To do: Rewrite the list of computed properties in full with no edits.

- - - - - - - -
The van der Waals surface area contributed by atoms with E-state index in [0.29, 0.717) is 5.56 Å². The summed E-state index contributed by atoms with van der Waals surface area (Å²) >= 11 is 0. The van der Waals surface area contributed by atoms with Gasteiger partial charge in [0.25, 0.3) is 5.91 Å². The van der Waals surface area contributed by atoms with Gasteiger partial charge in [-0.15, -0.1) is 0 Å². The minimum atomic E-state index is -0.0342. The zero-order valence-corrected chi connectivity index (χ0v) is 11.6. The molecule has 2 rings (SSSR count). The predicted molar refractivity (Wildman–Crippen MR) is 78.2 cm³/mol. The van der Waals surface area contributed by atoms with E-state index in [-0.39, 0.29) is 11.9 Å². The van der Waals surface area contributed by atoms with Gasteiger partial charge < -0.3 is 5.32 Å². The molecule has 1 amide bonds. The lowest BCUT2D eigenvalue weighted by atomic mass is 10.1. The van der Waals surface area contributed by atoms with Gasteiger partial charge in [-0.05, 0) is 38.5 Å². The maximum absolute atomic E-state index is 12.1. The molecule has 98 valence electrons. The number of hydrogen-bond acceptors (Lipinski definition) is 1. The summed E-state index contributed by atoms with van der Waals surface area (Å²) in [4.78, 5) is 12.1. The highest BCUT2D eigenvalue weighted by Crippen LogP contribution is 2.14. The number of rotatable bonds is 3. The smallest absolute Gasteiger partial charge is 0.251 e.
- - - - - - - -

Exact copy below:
The van der Waals surface area contributed by atoms with E-state index in [0.29, 0.717) is 5.56 Å². The summed E-state index contributed by atoms with van der Waals surface area (Å²) >= 11 is 0. The van der Waals surface area contributed by atoms with Gasteiger partial charge in [0.25, 0.3) is 5.91 Å². The van der Waals surface area contributed by atoms with Gasteiger partial charge in [-0.15, -0.1) is 0 Å². The minimum atomic E-state index is -0.0342. The zero-order valence-corrected chi connectivity index (χ0v) is 11.6. The molecule has 2 rings (SSSR count). The predicted molar refractivity (Wildman–Crippen MR) is 78.2 cm³/mol. The van der Waals surface area contributed by atoms with E-state index in [-0.39, 0.29) is 11.9 Å². The van der Waals surface area contributed by atoms with Gasteiger partial charge < -0.3 is 5.32 Å². The molecule has 1 amide bonds. The lowest BCUT2D eigenvalue weighted by atomic mass is 10.1. The van der Waals surface area contributed by atoms with Gasteiger partial charge in [-0.05, 0) is 38.5 Å². The maximum absolute atomic E-state index is 12.1. The molecule has 98 valence electrons. The number of hydrogen-bond acceptors (Lipinski definition) is 1. The summed E-state index contributed by atoms with van der Waals surface area (Å²) in [4.78, 5) is 12.1. The highest BCUT2D eigenvalue weighted by Crippen LogP contribution is 2.14. The number of rotatable bonds is 3. The smallest absolute Gasteiger partial charge is 0.251 e.